In Practice

Ethical considerations in the application of cell and gene therapies in children

M S Pepper, A Pope, S Kling, M Alessandrini, W van Staden, R J Green


Rapidly evolving fields such as cell and gene therapies that involve state-of-the-art technology hold out possibilities that may be ahead of what ethics, guidelines and the law have considered. This results in a regulatory lag. Furthermore, ethical and legal considerations are often debated in real time as issues pertaining to these technologies that were previously not considered begin to come to the fore. Finding the appropriate balance between facilitating potential therapeutic gains and ensuring the safety interests of recipients of the new treatments requires close attention, especially for minors. This vulnerable population frequently has off-label treatment prescribed on the basis of extrapolation of clinical trial data derived from adults, which is ethically and scientifically questionable. In this article we discuss how best to maintain ethical integrity while introducing innovative cell and gene therapies to minors. We advocate that clinical trials of promising innovative therapies should be designed so that testing in adults is followed as soon as possible by testing in minors, given the impressive gains that have recently been reported.

Authors' affiliations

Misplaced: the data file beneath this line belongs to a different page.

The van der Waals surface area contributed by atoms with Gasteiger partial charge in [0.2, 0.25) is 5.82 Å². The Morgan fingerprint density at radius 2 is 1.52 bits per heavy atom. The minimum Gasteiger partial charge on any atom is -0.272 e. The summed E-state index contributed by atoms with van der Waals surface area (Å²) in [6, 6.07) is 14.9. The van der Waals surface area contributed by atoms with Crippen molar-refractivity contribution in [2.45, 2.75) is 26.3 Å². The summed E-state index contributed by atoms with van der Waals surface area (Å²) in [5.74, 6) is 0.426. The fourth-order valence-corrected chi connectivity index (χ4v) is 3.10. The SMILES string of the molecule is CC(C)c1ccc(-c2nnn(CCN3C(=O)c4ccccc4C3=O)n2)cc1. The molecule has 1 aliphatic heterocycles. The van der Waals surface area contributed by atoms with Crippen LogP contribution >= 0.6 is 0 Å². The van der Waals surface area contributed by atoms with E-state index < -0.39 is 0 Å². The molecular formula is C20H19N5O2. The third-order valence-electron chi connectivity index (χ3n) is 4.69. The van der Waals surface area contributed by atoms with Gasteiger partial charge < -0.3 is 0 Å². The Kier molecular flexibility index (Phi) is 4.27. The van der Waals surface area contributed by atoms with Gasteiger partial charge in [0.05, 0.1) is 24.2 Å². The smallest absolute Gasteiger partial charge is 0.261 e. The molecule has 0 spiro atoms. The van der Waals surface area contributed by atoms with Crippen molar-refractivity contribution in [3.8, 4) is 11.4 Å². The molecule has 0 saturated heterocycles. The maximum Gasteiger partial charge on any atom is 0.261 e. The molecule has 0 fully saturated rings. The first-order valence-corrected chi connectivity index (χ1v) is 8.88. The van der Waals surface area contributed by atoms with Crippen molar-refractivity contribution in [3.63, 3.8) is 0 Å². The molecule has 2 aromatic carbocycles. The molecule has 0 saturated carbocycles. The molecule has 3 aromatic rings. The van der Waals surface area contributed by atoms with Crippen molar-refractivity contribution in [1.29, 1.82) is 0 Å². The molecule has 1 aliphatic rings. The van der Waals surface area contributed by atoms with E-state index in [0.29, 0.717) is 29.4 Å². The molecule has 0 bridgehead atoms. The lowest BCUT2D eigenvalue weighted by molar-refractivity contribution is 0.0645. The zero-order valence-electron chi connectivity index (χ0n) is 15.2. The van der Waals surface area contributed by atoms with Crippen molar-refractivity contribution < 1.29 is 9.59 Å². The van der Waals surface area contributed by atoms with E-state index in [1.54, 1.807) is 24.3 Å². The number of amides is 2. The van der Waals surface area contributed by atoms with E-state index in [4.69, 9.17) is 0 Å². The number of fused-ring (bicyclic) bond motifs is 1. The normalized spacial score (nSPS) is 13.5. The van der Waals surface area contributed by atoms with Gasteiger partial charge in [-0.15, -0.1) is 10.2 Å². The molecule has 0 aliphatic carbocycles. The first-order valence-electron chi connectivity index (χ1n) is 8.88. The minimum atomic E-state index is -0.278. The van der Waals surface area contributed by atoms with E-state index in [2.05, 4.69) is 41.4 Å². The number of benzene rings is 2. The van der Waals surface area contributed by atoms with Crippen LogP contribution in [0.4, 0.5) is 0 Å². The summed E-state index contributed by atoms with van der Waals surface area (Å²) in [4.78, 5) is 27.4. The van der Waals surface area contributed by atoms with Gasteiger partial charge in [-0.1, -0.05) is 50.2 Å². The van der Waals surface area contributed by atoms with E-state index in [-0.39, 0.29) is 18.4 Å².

M S Pepper, South African Medical Research Council Extramural Unit for Stem Cell Research and Therapy, Institute for Cellular and Molecular Medicine, Department of Immunology, School of Medicine, Faculty of Health Sciences, University of Pretoria, South Africa

A Pope, Emeritus Associate Professor, Department of Private Law, Faculty of Law, University of Cape Town, South Africa

S Kling, Department of Paediatrics and Child Health, Faculty of Medicine and Health Sciences, Stellenbosch University, Cape Town, South Africa

M Alessandrini, Department of Pathology and Immunology, Faculty of Medicine, University of Geneva, Switzerland

W van Staden, Centre for Ethics and Philosophy of Health Sciences, Faculty of Health Sciences, University of Pretoria, South Africa

R J Green, Department of Paediatrics and Child Health, School of Medicine, Faculty of Health Sciences, University of Pretoria and Steve Biko Academic Hospital, Pretoria, South Africa

Full Text

PDF (99KB)


Minors; Clinical trials; Innovation; Gene therapy; Immunotherapy; Cancer

Cite this article

South African Medical Journal 2018;108(12):1027-1029. DOI:10.7196/SAMJ.2018.v108i12.13585

Article History

Date submitted: 2018-11-26
Date published: 2018-11-26

Article Views

Abstract views: 1896
Full text views: 941

Comments on this article

*Read our policy for posting comments here